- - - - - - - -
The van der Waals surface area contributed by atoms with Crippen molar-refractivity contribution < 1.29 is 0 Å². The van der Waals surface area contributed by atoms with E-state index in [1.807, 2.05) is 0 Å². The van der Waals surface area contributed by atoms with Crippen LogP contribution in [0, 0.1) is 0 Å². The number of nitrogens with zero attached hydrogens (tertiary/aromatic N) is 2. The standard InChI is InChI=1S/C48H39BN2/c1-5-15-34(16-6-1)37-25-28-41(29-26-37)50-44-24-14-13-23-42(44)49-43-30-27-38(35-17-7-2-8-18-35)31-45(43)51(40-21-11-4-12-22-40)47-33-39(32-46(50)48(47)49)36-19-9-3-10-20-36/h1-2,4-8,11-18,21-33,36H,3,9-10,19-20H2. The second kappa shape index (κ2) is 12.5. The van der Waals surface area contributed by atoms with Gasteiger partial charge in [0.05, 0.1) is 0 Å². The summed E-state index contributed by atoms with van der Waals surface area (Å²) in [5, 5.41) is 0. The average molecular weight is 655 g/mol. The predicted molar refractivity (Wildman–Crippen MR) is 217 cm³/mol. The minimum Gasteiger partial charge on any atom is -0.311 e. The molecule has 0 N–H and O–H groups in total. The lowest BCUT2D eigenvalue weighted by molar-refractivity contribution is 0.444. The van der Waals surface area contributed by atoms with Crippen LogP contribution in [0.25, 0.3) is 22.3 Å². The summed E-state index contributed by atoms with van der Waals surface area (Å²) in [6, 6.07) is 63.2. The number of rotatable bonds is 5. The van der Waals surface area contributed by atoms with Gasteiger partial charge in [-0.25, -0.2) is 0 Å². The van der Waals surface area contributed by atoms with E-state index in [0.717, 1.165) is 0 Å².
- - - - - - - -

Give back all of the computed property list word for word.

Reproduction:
The van der Waals surface area contributed by atoms with Crippen molar-refractivity contribution < 1.29 is 0 Å². The van der Waals surface area contributed by atoms with E-state index in [1.807, 2.05) is 0 Å². The van der Waals surface area contributed by atoms with Crippen LogP contribution in [0, 0.1) is 0 Å². The number of nitrogens with zero attached hydrogens (tertiary/aromatic N) is 2. The standard InChI is InChI=1S/C48H39BN2/c1-5-15-34(16-6-1)37-25-28-41(29-26-37)50-44-24-14-13-23-42(44)49-43-30-27-38(35-17-7-2-8-18-35)31-45(43)51(40-21-11-4-12-22-40)47-33-39(32-46(50)48(47)49)36-19-9-3-10-20-36/h1-2,4-8,11-18,21-33,36H,3,9-10,19-20H2. The second kappa shape index (κ2) is 12.5. The van der Waals surface area contributed by atoms with Gasteiger partial charge in [0.05, 0.1) is 0 Å². The summed E-state index contributed by atoms with van der Waals surface area (Å²) in [5, 5.41) is 0. The average molecular weight is 655 g/mol. The predicted molar refractivity (Wildman–Crippen MR) is 217 cm³/mol. The minimum Gasteiger partial charge on any atom is -0.311 e. The molecule has 0 N–H and O–H groups in total. The lowest BCUT2D eigenvalue weighted by molar-refractivity contribution is 0.444. The van der Waals surface area contributed by atoms with Crippen LogP contribution in [0.25, 0.3) is 22.3 Å². The summed E-state index contributed by atoms with van der Waals surface area (Å²) in [6, 6.07) is 63.2. The number of rotatable bonds is 5. The van der Waals surface area contributed by atoms with Gasteiger partial charge in [-0.25, -0.2) is 0 Å². The van der Waals surface area contributed by atoms with E-state index in [0.717, 1.165) is 0 Å².